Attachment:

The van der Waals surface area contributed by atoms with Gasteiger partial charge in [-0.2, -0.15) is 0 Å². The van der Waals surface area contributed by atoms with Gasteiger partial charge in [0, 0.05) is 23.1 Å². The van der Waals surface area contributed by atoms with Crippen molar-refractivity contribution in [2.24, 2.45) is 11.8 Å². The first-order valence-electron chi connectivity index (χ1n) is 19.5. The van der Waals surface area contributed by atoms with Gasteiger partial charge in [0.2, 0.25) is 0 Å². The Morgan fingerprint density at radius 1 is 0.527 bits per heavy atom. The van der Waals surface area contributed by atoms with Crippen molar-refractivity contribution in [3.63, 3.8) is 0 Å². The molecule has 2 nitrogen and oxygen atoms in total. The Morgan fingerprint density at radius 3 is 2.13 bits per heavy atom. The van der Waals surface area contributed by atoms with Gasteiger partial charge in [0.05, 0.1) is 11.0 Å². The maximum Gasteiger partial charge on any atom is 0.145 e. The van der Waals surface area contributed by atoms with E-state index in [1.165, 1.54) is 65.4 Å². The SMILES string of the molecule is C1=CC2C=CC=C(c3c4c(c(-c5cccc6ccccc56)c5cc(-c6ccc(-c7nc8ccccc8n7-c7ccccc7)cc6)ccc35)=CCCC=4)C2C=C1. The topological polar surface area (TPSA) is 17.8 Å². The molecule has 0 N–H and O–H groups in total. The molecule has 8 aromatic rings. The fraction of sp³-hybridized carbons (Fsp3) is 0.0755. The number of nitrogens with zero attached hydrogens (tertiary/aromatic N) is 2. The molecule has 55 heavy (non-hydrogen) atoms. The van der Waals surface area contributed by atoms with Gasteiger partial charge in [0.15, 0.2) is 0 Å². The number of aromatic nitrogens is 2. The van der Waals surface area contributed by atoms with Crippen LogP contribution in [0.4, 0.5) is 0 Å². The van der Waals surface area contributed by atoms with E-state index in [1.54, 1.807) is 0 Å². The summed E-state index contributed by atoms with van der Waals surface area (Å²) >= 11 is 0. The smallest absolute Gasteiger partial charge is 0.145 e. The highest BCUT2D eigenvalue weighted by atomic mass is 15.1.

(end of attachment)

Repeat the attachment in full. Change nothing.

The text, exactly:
The van der Waals surface area contributed by atoms with Gasteiger partial charge in [-0.2, -0.15) is 0 Å². The van der Waals surface area contributed by atoms with Gasteiger partial charge in [0, 0.05) is 23.1 Å². The van der Waals surface area contributed by atoms with Crippen molar-refractivity contribution in [2.24, 2.45) is 11.8 Å². The first-order valence-electron chi connectivity index (χ1n) is 19.5. The van der Waals surface area contributed by atoms with Gasteiger partial charge in [0.2, 0.25) is 0 Å². The Morgan fingerprint density at radius 1 is 0.527 bits per heavy atom. The van der Waals surface area contributed by atoms with Crippen molar-refractivity contribution in [3.63, 3.8) is 0 Å². The molecule has 2 nitrogen and oxygen atoms in total. The Morgan fingerprint density at radius 3 is 2.13 bits per heavy atom. The van der Waals surface area contributed by atoms with Gasteiger partial charge in [0.05, 0.1) is 11.0 Å². The maximum Gasteiger partial charge on any atom is 0.145 e. The van der Waals surface area contributed by atoms with E-state index in [1.165, 1.54) is 65.4 Å². The SMILES string of the molecule is C1=CC2C=CC=C(c3c4c(c(-c5cccc6ccccc56)c5cc(-c6ccc(-c7nc8ccccc8n7-c7ccccc7)cc6)ccc35)=CCCC=4)C2C=C1. The topological polar surface area (TPSA) is 17.8 Å². The molecule has 0 N–H and O–H groups in total. The molecule has 8 aromatic rings. The fraction of sp³-hybridized carbons (Fsp3) is 0.0755. The number of nitrogens with zero attached hydrogens (tertiary/aromatic N) is 2. The molecule has 55 heavy (non-hydrogen) atoms. The van der Waals surface area contributed by atoms with Gasteiger partial charge in [0.15, 0.2) is 0 Å². The number of aromatic nitrogens is 2. The van der Waals surface area contributed by atoms with Crippen LogP contribution in [0.4, 0.5) is 0 Å². The van der Waals surface area contributed by atoms with E-state index in [1.54, 1.807) is 0 Å². The summed E-state index contributed by atoms with van der Waals surface area (Å²) >= 11 is 0. The smallest absolute Gasteiger partial charge is 0.145 e. The highest BCUT2D eigenvalue weighted by atomic mass is 15.1.